Epistasis regulates genetic control of cardiac hypertrophy

Qianru Wang, Tiffany M. Tang, Nathan Youlton, Chad S. Weldy, Ana M. Kenney, Omer Ronen, J. Weston Hughes, Elizabeth T. Chin, Shirley C. Sutton, Abhineet Agarwal, Xiao Li, Merle Behr, Karl Kumbier, Christine S. Moravec, W. H. Wilson Tang, Kenneth B. Margulies, Thomas P. Cappola, Atul J. Butte, Rima Arnaout, James B. Brown, James R. Priest, Victoria N. Parikh, Bin Yu, Euan A. Ashley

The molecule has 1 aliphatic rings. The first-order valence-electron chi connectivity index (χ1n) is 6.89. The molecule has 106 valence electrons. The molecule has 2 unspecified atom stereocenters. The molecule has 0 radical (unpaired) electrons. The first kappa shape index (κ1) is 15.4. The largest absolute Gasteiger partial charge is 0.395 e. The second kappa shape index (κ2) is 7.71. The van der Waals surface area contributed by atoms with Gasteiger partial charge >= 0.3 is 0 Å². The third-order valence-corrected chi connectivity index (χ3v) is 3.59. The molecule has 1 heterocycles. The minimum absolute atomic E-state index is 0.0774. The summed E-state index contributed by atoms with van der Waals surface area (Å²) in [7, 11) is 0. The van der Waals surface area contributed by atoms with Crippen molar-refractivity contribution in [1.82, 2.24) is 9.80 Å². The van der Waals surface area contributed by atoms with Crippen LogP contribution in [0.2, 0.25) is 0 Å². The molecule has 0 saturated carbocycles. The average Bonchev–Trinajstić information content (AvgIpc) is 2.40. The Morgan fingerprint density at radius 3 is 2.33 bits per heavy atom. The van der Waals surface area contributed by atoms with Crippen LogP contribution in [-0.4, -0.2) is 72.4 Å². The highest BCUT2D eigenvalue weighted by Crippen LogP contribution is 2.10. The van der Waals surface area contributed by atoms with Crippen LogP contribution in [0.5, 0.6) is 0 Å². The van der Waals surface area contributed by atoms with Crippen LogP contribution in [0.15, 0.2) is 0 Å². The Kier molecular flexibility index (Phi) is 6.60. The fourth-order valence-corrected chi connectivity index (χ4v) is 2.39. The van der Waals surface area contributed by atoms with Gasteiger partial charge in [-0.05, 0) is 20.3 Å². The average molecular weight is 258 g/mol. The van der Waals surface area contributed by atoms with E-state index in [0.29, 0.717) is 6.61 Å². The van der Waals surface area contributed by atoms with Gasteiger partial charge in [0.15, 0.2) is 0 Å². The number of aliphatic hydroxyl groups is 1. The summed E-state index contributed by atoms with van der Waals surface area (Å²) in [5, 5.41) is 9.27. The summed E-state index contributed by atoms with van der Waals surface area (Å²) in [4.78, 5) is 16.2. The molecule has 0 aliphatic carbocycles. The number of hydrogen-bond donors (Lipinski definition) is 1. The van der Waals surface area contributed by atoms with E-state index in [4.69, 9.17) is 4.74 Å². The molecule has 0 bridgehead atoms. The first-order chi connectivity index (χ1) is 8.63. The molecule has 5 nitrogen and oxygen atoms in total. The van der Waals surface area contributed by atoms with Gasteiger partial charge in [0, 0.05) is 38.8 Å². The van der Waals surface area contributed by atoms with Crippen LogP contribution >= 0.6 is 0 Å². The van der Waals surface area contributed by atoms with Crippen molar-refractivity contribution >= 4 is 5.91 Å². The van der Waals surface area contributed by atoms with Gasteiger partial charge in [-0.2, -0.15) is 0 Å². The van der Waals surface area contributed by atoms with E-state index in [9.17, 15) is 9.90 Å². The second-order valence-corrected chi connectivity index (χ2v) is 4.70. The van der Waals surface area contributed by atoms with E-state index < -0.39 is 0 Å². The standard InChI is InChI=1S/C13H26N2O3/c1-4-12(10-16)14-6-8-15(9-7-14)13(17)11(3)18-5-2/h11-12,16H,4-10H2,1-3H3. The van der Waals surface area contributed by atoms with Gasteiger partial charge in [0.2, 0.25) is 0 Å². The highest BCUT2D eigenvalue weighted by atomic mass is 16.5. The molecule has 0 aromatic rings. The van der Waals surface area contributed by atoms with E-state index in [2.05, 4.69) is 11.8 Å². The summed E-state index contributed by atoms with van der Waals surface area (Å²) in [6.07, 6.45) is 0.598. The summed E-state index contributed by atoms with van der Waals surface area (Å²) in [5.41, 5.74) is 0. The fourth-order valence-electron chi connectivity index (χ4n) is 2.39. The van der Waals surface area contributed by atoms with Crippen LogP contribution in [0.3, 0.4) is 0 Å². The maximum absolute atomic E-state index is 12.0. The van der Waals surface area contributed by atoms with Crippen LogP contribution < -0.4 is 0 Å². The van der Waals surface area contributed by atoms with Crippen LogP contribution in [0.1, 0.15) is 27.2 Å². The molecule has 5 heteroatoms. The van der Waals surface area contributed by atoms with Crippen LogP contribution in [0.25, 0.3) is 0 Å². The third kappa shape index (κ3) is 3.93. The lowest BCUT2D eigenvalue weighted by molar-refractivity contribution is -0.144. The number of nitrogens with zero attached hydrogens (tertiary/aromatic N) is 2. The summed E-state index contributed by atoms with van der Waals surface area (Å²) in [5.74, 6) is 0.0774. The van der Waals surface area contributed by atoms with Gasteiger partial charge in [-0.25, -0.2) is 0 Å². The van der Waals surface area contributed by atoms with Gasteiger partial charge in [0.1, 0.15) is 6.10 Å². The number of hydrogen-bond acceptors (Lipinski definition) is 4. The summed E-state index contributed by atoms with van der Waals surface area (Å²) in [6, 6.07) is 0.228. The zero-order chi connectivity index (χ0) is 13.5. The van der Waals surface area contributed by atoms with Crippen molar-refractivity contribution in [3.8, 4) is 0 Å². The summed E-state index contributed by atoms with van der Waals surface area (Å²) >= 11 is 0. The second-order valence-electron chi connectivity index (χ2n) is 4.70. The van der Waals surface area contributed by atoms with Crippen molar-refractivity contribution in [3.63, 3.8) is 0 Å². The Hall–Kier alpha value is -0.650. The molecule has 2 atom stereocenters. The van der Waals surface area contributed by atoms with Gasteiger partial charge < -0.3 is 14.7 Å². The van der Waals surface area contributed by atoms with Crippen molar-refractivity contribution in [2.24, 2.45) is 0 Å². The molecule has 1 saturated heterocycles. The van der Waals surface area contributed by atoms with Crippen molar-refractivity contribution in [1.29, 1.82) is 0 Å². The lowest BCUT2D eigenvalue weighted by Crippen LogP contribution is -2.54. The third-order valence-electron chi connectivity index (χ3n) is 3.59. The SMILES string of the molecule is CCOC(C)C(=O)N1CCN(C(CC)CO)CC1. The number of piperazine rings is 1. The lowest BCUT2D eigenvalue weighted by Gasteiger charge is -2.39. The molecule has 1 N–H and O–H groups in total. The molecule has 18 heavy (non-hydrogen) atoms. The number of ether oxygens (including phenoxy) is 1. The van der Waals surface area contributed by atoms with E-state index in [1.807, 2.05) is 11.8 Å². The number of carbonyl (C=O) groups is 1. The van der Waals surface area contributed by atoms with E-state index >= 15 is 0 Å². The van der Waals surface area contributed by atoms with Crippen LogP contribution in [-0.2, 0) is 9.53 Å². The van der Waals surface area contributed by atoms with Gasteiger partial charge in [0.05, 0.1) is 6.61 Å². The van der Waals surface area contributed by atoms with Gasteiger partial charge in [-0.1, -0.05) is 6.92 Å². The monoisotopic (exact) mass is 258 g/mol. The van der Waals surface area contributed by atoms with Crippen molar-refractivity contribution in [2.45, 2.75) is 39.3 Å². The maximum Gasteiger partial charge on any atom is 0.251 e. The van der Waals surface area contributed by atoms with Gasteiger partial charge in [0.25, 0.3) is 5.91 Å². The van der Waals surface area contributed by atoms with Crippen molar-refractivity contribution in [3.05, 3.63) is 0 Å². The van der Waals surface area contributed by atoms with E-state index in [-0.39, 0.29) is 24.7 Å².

The combinatorial effect of genetic variants is often assumed to be additive. Although genetic variation can clearly interact non-additively, methods to uncover epistatic relationships remain in their infancy. We develop low-signal signed iterative random forests to elucidate the complex genetic architecture of cardiac hypertrophy. We derive deep learning-based estimates of left ventricular mass from the cardiac MRI scans of 29,661 individuals enrolled in the UK Biobank. We report epistatic genetic variation including variants close to CCDC141IGF1RTTN, and TNKS. Several loci not prioritized by univariate genome-wide association analysis are identified. Functional genomic and integrative enrichment analyses reveal a complex gene regulatory network in which genes mapped from these loci share biological processes and myogenic regulatory factors. Through a network analysis of transcriptomic data from 313 explanted human hearts, we show that these interactions are preserved at the level of the cardiac transcriptome. We assess causality of epistatic effects via RNA silencing of gene-gene interactions in human induced pluripotent stem cell-derived cardiomyocytes. Finally, single-cell morphology analysis using a novel high-throughput microfluidic system shows that cardiomyocyte hypertrophy is non-additively modifiable by specific pairwise interactions between CCDC141 and both TTN and IGF1R. Our results expand the scope of genetic regulation of cardiac structure to epistasis.